Wall Street’s biggest lobbying group is gearing up for an ambitious project—cleaning up Wall Street’s image. Leading the charge is Judd Gregg, a long-time New Hampshire Republican with deep ties to both Washington and the financial services industry.
In May, the Securities Industry and Financial Markets Association (SIFMA) recruited Gregg to the role of CEO. In an unusual step, the trade group split the roles of president and CEO, creating what Chairman Chet Helck of Raymond James calls the “dream team.” Meanwhile, acting president and CEO Kenneth Bentson is staying on as president.
“SIFMA needed to have someone who was part of the rule-making process, someone who was in the House of Representatives, who was in the Senate,” Helck says.
Gregg has spent time as a former U.S. senator, a two-term governor of New Hampshire and eight years in the House of Representatives—time enough to bolster his credibility with key players. “I don’t think you can be a success in Washington without having been here for a while and understanding how it works,” Gregg says.
“If you’re going to be at the table and contributing meaningfully in the discussion, then you have to develop relationships with people who are writing the rules,” Helck added.
And SIFMA definitely is at the table. The group—which has about 500 member firms—spent $5.58 million on lobbying in 2012 and has already spent $1.45 million in the first quarter of 2013, according to the Center for Responsive Politics.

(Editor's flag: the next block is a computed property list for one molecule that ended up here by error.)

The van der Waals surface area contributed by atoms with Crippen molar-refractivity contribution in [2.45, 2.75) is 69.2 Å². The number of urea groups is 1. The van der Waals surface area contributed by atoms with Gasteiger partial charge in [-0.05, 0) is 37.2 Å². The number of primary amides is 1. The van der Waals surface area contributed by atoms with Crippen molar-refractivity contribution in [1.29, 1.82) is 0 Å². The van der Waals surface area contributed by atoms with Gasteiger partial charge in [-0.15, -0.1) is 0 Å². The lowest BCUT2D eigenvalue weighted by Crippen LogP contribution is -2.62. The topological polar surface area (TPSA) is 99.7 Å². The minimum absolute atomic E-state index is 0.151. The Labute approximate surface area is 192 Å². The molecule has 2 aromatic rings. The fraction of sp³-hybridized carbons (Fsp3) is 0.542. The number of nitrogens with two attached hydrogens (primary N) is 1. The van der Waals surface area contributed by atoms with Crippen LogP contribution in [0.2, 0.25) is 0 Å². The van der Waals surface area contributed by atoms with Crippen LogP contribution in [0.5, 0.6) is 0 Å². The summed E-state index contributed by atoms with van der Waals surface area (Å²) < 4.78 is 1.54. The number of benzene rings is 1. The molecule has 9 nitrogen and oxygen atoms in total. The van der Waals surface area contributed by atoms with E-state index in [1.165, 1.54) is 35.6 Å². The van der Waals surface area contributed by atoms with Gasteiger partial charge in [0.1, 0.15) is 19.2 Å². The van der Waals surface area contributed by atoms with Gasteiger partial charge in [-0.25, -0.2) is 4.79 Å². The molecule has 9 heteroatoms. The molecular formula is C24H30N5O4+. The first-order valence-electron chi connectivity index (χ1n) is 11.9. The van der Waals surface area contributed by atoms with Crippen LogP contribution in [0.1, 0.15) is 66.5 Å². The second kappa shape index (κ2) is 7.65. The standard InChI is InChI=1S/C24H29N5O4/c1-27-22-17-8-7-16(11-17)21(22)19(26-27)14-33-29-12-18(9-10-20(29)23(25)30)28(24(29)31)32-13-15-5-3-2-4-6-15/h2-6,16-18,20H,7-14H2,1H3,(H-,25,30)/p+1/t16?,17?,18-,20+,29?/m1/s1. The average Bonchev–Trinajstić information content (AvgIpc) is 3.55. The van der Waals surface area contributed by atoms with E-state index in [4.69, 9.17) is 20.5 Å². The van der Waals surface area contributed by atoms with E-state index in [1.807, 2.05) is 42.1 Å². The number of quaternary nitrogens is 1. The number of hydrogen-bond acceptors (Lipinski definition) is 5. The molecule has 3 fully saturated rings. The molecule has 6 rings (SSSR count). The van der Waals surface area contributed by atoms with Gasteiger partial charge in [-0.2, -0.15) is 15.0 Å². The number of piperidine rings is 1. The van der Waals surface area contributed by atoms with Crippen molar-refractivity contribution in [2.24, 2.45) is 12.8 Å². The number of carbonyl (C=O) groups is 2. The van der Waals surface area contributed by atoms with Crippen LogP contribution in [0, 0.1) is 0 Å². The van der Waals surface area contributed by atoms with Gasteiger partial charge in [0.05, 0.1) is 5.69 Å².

In addition to spending time and money on rulemaking, SIFMA is also working on an aggressive campaign to combat the lack of investor confidence in the financial sector. Gregg plans to spearhead a grassroots initiative aimed at showing the public how essential the capital market system is in the U.S., rolling out a number of strategies focused on community involvement and education.
“We’re trying to build on the fact that people on Main Street having a good life is tied to having strong capital markets,” Gregg says.
The financial services industry has been in defensive mode for a while now, Helck says. SIFMA plans to play offensively, venturing directly into communities in states like Iowa and New Hampshire to talk about job creation and projects that will benefit local communities.
SIFMA also hopes to tackle the broad lack of financial literacy within the U.S. Starting in the classroom, SIFMA is designing curricula to be used by financial advisors and teachers in schools, at club meetings, or within Boys and Girls Club programs.